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Qatar World Cup In Jeopardy (And It Should Be)

It has been three-and-a-half years since FIFA president Sepp Blatter awarded Qatar the 2022 FIFA World Cup. In that time, corruption, bribery, slave trading, grim working conditions and even worker deaths have been topics at the forefront for a tournament that is still eight years away. FIFA president Sepp Blatter commented last month on the decision to award Qatar the tournament saying, “Yes, it was a mistake of course, but one makes lots of mistakes in life.” 

Qatar beat out the United States by six votes in the final round of voting for the right to host the World Cup and, ever since that day in Zurich, it is still a shock as to how Qatar won those rights. Why would FIFA give the world’s greatest tournament to a country that has zero football history, no stadiums, little in the way of hotels and infrastructure - and that will have temperatures ranging from 115 to 130 degrees Farenheit during the summer months when the tournament is traditionally held? Also, we can't forget to mention that the final is to be played in Lusail, Qatar, a city that doesn't even exist yet. After Qatar was awarded World Cup 2022, former-president Bill Clinton was said to be "fuming" and "humiliated because the decision didn't make sense," and even broke a mirror in frustration over the decision according to a close source. Let’s take a brief look at why Qatar shouldn’t host the 2022 World Cup and why a revote should be a top priority for FIFA, even if their reputation takes a hit. 

Corruption and Bribery: 

Several leading figures in the sport have called for a revote for the 2022 World Cup. One of them, Greg Dyke, chairman of the FA, said that the process of awarding the 2022 World Cup to Qatar was “corrupt” and had to be “looked at again." American lawyer Michael Garcia is FIFA's head investigator on the case and is supported by FIFA vice president Jim Boyce if he deems a revote fit. Boyce has said, "As a member of the executive committee [I] would have absolutely no problem whatsoever if the recommendation [in Garcia's report] was for a revote." This comes after the British newspaper, The Sunday Times, discovered emails showing that hundreds of thousands of dollars were poured into the hands of dozens of African football officials before and after voting for the 2018 and 2022 Cups.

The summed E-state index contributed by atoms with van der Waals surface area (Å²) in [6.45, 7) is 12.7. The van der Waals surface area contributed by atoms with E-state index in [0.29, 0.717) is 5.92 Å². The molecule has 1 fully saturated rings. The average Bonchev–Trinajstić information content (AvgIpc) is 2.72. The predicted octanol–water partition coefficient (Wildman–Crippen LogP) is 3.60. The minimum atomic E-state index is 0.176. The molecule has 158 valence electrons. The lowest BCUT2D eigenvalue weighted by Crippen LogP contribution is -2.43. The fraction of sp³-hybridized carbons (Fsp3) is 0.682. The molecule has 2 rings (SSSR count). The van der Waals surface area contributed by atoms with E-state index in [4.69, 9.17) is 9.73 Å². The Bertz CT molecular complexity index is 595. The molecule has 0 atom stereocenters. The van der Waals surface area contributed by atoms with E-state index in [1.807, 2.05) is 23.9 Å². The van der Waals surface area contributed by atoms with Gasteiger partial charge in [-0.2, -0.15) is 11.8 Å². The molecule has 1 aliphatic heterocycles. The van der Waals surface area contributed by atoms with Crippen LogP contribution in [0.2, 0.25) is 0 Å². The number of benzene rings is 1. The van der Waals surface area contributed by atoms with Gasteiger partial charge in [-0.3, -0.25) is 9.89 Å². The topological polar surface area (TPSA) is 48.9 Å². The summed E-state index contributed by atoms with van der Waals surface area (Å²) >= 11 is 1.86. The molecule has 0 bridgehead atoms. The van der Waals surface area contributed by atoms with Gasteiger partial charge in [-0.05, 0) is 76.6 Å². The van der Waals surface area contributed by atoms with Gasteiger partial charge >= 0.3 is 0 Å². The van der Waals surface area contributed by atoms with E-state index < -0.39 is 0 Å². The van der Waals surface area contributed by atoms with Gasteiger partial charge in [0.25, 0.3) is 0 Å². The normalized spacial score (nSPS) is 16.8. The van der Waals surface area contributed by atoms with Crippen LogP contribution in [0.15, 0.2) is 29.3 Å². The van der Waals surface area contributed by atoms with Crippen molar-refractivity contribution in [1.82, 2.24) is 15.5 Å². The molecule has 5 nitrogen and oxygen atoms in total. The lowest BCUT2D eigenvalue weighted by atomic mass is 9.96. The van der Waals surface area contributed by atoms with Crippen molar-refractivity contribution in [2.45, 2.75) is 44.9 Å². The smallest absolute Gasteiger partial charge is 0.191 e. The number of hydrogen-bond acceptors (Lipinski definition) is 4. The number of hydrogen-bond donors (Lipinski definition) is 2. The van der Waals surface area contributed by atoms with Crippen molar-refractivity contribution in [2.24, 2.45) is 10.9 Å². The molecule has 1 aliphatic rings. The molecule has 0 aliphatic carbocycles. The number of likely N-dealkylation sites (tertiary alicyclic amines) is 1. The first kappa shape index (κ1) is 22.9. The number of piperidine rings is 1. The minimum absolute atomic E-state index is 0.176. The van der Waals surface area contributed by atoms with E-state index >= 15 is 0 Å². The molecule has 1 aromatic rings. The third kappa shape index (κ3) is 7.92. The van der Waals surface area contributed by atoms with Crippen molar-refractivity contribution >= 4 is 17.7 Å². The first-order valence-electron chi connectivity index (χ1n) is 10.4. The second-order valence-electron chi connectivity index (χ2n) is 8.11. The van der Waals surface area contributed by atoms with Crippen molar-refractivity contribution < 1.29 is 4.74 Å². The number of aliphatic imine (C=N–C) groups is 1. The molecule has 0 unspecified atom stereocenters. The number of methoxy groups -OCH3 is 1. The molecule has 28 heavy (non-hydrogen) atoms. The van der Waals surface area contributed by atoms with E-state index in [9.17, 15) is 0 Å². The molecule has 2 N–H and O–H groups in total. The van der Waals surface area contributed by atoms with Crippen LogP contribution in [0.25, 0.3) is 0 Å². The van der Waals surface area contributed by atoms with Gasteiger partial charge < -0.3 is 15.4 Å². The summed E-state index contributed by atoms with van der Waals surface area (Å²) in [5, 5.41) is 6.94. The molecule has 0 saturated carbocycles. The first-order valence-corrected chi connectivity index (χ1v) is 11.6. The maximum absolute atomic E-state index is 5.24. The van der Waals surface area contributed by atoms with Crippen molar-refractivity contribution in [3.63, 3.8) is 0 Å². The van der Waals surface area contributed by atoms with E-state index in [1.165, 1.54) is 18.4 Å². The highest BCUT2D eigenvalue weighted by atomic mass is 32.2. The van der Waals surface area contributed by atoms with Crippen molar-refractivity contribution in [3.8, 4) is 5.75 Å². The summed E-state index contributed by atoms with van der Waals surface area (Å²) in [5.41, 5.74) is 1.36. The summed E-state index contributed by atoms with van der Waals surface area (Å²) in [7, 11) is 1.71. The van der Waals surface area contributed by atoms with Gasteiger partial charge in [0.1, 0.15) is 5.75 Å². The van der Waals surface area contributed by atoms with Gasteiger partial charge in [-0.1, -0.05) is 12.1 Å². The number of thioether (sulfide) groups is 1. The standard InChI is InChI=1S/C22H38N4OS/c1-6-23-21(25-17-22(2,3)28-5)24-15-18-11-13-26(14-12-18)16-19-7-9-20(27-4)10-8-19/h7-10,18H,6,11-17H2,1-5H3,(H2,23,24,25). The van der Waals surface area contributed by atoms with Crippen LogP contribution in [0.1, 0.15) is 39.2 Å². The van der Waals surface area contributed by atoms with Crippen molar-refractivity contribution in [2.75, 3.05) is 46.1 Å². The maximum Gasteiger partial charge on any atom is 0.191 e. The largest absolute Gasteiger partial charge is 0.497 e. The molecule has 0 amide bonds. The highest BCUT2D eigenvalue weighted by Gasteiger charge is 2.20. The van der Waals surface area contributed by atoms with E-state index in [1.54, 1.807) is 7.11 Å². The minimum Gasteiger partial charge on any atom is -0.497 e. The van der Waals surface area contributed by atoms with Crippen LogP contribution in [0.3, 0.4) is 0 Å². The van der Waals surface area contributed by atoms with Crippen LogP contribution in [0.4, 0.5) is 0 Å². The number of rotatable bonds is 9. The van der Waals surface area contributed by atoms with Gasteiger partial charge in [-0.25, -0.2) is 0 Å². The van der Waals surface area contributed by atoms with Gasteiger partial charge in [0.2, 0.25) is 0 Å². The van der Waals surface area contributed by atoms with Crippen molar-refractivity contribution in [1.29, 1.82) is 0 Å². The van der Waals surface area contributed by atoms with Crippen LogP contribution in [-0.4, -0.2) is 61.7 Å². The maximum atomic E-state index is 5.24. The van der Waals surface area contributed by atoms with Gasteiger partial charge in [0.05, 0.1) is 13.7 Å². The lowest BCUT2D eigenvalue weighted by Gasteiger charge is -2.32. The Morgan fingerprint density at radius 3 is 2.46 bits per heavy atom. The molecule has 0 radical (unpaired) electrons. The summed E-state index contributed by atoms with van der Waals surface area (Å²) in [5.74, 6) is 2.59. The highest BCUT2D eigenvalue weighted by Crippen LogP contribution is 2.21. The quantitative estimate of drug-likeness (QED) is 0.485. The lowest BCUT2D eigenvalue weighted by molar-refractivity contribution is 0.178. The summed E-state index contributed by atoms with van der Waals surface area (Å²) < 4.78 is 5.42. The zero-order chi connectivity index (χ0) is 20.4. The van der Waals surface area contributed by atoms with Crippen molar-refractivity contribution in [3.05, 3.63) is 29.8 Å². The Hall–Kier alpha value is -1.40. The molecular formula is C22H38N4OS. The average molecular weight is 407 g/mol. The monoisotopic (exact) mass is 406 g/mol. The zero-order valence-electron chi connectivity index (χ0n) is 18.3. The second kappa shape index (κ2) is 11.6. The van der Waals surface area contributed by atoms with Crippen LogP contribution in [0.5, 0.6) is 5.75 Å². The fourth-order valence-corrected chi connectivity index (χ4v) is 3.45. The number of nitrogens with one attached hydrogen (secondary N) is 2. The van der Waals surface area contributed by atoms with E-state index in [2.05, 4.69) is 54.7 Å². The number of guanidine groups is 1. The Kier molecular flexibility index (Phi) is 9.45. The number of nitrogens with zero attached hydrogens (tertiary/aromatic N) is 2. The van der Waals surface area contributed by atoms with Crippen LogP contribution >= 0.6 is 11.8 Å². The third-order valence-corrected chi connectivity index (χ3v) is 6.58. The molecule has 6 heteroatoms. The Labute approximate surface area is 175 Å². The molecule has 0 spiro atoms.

Sunday times qatar world cup corruptionHere is the cover of The Sunday Times releasing information regarding Qatar's plot to buy the 2022 World Cup. (Photo: @JOEdotie | Twitter)

Here is the cover of The Sunday Times releasing information regarding Qatar's plot to buy the 2022 World Cup. (Photo: @JOEdotie | Twitter)

The allegations target former president of the Asian Football Confederation Mohammed Bin Hammam. Bin Hammam was banned in July 2011 after being found guilty of attempted bribery to become the president of FIFA. This ban was then was annulled a year later when the Court of Arbitration for Sport said there was insufficient evidence to support the punishment. Then, in December 2012, FIFA issued him a second life ban for “conflicts of interest” while he was the president of the AFC. The Sunday times says that Bin Hammam controlled a $5 million fund that he used to buy support of key officials for Qatar’s World Cup bid. 

On the other side, Qatar’s Bid Committee has said it always upheld the highest standard of ethics and integrity in its successful bid to host the World Cup. “Following today’s newspaper articles, we vehemently deny all allegations of wrongdoing. We will take whatever steps are necessary to defend the integrity of Qatar’s bid and our lawyers are looking into this matter.”

Even if that's true, what about the matter of a projected 4,000 workers dying to put on the event? Does that sound like a standard of high ethics and integrity? 

Working Conditions and Slave Trade

Right now there are 1.4 million migrant workers in Qatar. Hailing from Nepal, India, Sri Lanka and other southeast Asian countries, these poor workers have been brought to Qatar and have been instilled in an archaic system called "kafala," which human rights watchers call "modern-day slavery." These workers are trapped in the country, don’t have their passports and can’t leave without their employers’ approval. The International Trade Union Confederation estimated that at least 4,000 workers will die before the opening of the 2022 World Cup. 

Qatar working conditionsA picture from the E60 mini-documentary showcasing the working and living conditions in Qatar. (Photo:@gizmodo | Twitter) 

A picture from the E60 mini-documentary showcasing the working and living conditions in Qatar. (Photo:@gizmodo | Twitter) 

Forced work in intense heat has led to an abnormally high rate of heart attacks among workers. Remember, Qatar has to build stadiums (they have only broken ground on one), hospitality, transportation and city infrastructure. They are doing it all with mistreated migrant workers who can’t leave and are dying regularly. ESPN came out with a 17 minute video showing just how bad the conditions are. We recommend all World Cup fans take a look: 

No matter what, it's likely FIFA's reputation will take a hit in the midst of all this controversy. However, perhaps casting a revote now for World Cup 2022 can save us another 8 years of controversy and, more importantly, save needless suffering and perhaps even thousands of lives.

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